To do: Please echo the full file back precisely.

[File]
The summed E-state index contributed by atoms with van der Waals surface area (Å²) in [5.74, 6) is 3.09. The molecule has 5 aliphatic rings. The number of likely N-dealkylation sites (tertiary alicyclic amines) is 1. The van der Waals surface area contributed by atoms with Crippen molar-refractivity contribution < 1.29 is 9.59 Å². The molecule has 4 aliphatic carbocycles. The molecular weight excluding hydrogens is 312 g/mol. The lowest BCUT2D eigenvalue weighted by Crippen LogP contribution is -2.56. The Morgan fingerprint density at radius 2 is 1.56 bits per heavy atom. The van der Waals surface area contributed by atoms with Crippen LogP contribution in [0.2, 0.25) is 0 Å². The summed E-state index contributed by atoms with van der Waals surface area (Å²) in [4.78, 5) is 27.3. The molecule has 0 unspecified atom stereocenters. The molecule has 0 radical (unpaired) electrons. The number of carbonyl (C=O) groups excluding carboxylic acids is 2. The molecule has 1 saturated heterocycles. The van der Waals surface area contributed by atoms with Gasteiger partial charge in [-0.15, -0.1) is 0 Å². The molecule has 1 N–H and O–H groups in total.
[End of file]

The summed E-state index contributed by atoms with van der Waals surface area (Å²) in [5.74, 6) is 3.09. The molecule has 5 aliphatic rings. The number of likely N-dealkylation sites (tertiary alicyclic amines) is 1. The van der Waals surface area contributed by atoms with Crippen molar-refractivity contribution < 1.29 is 9.59 Å². The molecule has 4 aliphatic carbocycles. The molecular weight excluding hydrogens is 312 g/mol. The lowest BCUT2D eigenvalue weighted by Crippen LogP contribution is -2.56. The Morgan fingerprint density at radius 2 is 1.56 bits per heavy atom. The van der Waals surface area contributed by atoms with Crippen LogP contribution in [0.2, 0.25) is 0 Å². The summed E-state index contributed by atoms with van der Waals surface area (Å²) in [4.78, 5) is 27.3. The molecule has 0 unspecified atom stereocenters. The molecule has 0 radical (unpaired) electrons. The number of carbonyl (C=O) groups excluding carboxylic acids is 2. The molecule has 1 saturated heterocycles. The van der Waals surface area contributed by atoms with Gasteiger partial charge in [-0.15, -0.1) is 0 Å². The molecule has 1 N–H and O–H groups in total.